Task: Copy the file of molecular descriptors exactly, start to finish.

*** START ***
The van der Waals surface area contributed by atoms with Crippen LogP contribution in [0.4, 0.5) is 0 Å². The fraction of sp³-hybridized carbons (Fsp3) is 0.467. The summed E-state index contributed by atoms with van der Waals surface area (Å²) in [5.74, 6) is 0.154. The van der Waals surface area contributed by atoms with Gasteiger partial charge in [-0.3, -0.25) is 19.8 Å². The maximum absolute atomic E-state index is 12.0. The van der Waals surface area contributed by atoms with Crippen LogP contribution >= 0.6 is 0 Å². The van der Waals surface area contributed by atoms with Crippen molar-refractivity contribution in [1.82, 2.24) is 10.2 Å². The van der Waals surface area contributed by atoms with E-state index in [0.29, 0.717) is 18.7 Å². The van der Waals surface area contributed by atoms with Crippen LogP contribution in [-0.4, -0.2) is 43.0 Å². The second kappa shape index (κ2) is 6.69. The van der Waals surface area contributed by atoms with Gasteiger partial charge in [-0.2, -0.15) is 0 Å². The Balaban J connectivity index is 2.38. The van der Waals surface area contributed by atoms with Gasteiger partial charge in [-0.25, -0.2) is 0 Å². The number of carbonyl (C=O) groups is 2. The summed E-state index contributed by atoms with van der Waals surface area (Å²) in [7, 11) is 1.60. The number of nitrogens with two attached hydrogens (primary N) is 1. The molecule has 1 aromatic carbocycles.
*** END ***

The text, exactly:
The van der Waals surface area contributed by atoms with Crippen LogP contribution in [0.4, 0.5) is 0 Å². The fraction of sp³-hybridized carbons (Fsp3) is 0.467. The summed E-state index contributed by atoms with van der Waals surface area (Å²) in [5.74, 6) is 0.154. The van der Waals surface area contributed by atoms with Gasteiger partial charge in [-0.3, -0.25) is 19.8 Å². The maximum absolute atomic E-state index is 12.0. The van der Waals surface area contributed by atoms with Crippen LogP contribution >= 0.6 is 0 Å². The van der Waals surface area contributed by atoms with Crippen molar-refractivity contribution in [1.82, 2.24) is 10.2 Å². The van der Waals surface area contributed by atoms with E-state index in [0.29, 0.717) is 18.7 Å². The van der Waals surface area contributed by atoms with Crippen LogP contribution in [-0.4, -0.2) is 43.0 Å². The second kappa shape index (κ2) is 6.69. The van der Waals surface area contributed by atoms with Gasteiger partial charge in [-0.2, -0.15) is 0 Å². The Balaban J connectivity index is 2.38. The van der Waals surface area contributed by atoms with Gasteiger partial charge in [-0.25, -0.2) is 0 Å². The number of carbonyl (C=O) groups is 2. The summed E-state index contributed by atoms with van der Waals surface area (Å²) in [7, 11) is 1.60. The number of nitrogens with two attached hydrogens (primary N) is 1. The molecule has 1 aromatic carbocycles.